The Machine Vision of Animals and their Behaviour (MVAB) workshop brought together members of the community researching computer vision for animals, from such diverse application areas as wildlife study, animal farming, and industrial inspection.
We were pleased to present a programme featuring nine papers by authors from six countries (mostly in Europe, with a contribution from Australia), affiliated to 13 universities, two companies and one governmental body. Three papers were related with food production (milk, chicken livers, and fish), two of them addressing post-mortem inspection. Six other papers focused on the study of animals in the wild, ranging from very small brine shrimps to great white sharks, not forgetting crested black macaques, various birds, reef fish, and butterflies.
Echoing the diversity of application areas covered in the selected papers, the workshop’s oral sessions started with two stimulating keynote speeches from very different perspectives: Prof. Ilias Kyriazakis addressed aspects of livestock production that can potentially benefit from the use of computer vision, whereas Prof. Robert Fisher discussed the wide range of applications of the Fish4Knowledge database.
From the onset we envisaged that all accepted papers would be published, in order to make the call for papers as appealing as possible. Each paper was reviewed by three programme committee members in a double-blind process and, ultimately, we accepted all papers that had no recommendation for rejection from any reviewer. This resulted in nine accepted manuscripts out of 15 submissions, or a 60% acceptance rate. In order to ensure time for discussion after each oral presentation, while keeping the talks themselves reasonable in length, we scheduled six oral presentations and dedicated a poster session to the remaining three papers.
A best paper certificate was awarded to Geoffrey French, Mark H. Fisher, Michal Mackiewicz, and Coby L. Needle, from the University of East Anglia and Marine Scotland, for their paper on “Convolutional Neural Networks for Counting Fish in Fisheries Surveillance Video”, which received the highest reviewer scores.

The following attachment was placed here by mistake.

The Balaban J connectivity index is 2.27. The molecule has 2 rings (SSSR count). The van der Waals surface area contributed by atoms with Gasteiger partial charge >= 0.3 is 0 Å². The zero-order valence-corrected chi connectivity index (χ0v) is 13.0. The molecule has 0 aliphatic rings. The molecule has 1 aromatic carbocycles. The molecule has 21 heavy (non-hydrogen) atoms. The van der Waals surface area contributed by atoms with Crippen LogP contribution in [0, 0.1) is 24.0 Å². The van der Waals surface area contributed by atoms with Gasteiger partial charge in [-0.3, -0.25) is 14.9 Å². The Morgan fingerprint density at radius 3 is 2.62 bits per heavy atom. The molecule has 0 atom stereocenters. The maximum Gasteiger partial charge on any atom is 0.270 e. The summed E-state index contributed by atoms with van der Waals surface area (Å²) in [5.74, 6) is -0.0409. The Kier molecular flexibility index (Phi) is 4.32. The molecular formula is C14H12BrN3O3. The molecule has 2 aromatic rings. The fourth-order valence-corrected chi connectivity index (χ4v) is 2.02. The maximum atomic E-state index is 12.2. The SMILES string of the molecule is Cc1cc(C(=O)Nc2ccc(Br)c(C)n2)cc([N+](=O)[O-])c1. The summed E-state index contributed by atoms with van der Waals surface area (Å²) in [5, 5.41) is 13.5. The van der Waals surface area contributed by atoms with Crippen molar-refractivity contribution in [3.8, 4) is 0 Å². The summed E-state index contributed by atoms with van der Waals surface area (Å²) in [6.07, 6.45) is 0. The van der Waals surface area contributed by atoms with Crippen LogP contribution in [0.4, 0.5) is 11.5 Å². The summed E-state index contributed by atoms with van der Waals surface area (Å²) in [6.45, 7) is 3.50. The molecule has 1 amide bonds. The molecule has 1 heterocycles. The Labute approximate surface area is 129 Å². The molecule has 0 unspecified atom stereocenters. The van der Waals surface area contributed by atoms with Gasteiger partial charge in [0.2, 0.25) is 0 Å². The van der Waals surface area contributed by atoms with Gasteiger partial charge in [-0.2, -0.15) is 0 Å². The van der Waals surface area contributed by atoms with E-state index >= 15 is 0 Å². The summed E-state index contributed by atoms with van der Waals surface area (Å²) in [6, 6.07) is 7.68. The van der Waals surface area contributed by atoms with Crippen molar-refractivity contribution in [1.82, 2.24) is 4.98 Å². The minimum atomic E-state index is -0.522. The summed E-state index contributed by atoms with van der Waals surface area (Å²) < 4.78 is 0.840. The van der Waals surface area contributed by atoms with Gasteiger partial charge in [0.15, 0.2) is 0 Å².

The official online proceedings are hosted on BMVC's web site.
|13:15 - 13:30||Setup|
|13:30 - 13:35||Welcome|
|13:35 - 14:20||Keynote by Ilias Kyriazakis||
What can machine vision do for livestock?
|14:20 - 15:00||Livestock|
|15:00 - 15:50||Coffee break and Poster Session (Located in Taliesin Annexe)|
|15:50 - 16:35||Keynote by Robert Fisher||
Fish detection, tracking, recognition, and analysis with the Fish4Knowledge dataset
|16:35 - 18:00||Fish and Macaque|
Prof. Ilias Kyriazakis is the Professor of Animal Health at the School of Agriculture, Food and Rural Development of Newcastle University. He is a veterinarian who specialises on the impact of management on the health and welfare of livestock. A substantial part of his work has been devoted to the development of capturing and analysing animal behaviour, and investigating the impact of management practices on them. He works across species and has addressed such issues from animals ranging from mice to cows. He has close collaborations with computer scientists and statisticians at Newcastle University and elsewhere, and examples of his current projects include the ‘Automated detection of pathologies on pig carcasses at abattoir’ and the ‘Automated monitoring of behavioural changes in livestock as means of early detection of health and welfare problems’. He holds visiting professorships in several North American and European Universities, and he is a Fellow of learned Societies in recognition of his work.